I love that you say that. Okay, I wasn’t a top-down leader, like, I needed to be in there, like, boots on ground, getting things done and engaging. So I imagine that’s what made the difference and, you know, again, helped shift the culture and helped people to buy into what you were saying. [TANIA]:
Absolutely. And people knowing that I cared about them, aside from what they could do for the organization. You know, I cared about how they are doing, how their kids were doing, you know, I cared about where they wanted to be in four to five years, really investing in the development of people, developing leaders in the organization. That shifted so much. [LATOYA]:
Yeah. Now, see, that all is a culture shift, right, because you care about people. [TANIA]:
Absolutely. Absolutely. [LATOYA]:
So now, how does that work when you go from…? Because now you went from Program Director, you know, I heard you say, okay, I went immediately when I saw those numbers, now I’m like a consultant because I’m making moves. Because it sounds like it was completely out of your job scope but you just had these ideas and you cared that much. Okay, so how did you become the COO? [TANIA]:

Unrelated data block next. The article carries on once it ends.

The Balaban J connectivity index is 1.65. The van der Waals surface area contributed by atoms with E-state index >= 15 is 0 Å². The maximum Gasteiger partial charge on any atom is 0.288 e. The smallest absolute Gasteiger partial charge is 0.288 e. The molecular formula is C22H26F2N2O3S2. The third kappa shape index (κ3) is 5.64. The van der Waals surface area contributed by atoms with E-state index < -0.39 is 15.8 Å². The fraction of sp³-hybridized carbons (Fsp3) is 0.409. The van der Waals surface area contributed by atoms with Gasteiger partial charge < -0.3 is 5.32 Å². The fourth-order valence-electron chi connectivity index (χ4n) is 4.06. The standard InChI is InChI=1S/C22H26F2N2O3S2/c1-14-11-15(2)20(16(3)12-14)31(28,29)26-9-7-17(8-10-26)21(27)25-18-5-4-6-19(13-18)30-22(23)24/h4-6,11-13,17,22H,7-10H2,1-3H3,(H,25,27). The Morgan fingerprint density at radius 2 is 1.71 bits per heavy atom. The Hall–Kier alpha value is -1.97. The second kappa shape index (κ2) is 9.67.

I just really kept on implementing different ideas, and as the numbers turned around, we came out of the financial hole, I got buy-in from a couple of people on the board that were interested, and kind of felt like continuing to move forward. And I was promoted. I don’t even remember what that process really looked like. It seemed pretty informal. My role – not my role – my title changed, like, four or five times, I don’t even remember what they were, what those titles were. Ultimately, I don’t think I did anything differently, though, the whole time I was there; I just became responsible for more and more. [LATOYA]:
Okay, so as you became responsible for more, again, I know you mentioned okay, your CEO, he loved what he was getting from you. But there was still a part of him that knew, okay, the optics, or how would this appear to the board that didn’t look like you? So what was it like, when you did get a seat at that table? Did you feel received? Did you feel like, okay, my voice is being heard, and everybody sees my value in sitting here, not just what I can go out and do for that? [TANIA]: